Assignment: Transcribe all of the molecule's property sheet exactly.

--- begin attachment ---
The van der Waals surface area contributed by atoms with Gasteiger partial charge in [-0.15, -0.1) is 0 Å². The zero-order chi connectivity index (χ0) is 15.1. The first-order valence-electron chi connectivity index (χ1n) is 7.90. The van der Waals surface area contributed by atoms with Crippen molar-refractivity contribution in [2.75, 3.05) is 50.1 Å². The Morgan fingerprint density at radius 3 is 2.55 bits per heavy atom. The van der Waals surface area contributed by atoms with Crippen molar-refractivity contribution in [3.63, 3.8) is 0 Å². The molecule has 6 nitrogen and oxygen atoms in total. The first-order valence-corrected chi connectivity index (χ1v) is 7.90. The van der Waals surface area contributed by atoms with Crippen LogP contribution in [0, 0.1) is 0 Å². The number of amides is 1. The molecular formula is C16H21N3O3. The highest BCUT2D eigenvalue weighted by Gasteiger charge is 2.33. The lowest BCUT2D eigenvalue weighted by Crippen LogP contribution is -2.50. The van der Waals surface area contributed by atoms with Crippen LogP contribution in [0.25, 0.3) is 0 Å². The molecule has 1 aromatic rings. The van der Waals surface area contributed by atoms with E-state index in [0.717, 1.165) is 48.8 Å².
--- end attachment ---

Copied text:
The van der Waals surface area contributed by atoms with Gasteiger partial charge in [-0.15, -0.1) is 0 Å². The zero-order chi connectivity index (χ0) is 15.1. The first-order valence-electron chi connectivity index (χ1n) is 7.90. The van der Waals surface area contributed by atoms with Crippen molar-refractivity contribution in [2.75, 3.05) is 50.1 Å². The Morgan fingerprint density at radius 3 is 2.55 bits per heavy atom. The van der Waals surface area contributed by atoms with Crippen molar-refractivity contribution in [3.63, 3.8) is 0 Å². The molecule has 6 nitrogen and oxygen atoms in total. The first-order valence-corrected chi connectivity index (χ1v) is 7.90. The van der Waals surface area contributed by atoms with Crippen LogP contribution in [0, 0.1) is 0 Å². The number of amides is 1. The molecular formula is C16H21N3O3. The highest BCUT2D eigenvalue weighted by Gasteiger charge is 2.33. The lowest BCUT2D eigenvalue weighted by Crippen LogP contribution is -2.50. The van der Waals surface area contributed by atoms with Crippen LogP contribution in [0.25, 0.3) is 0 Å². The molecule has 1 aromatic rings. The van der Waals surface area contributed by atoms with E-state index in [0.717, 1.165) is 48.8 Å².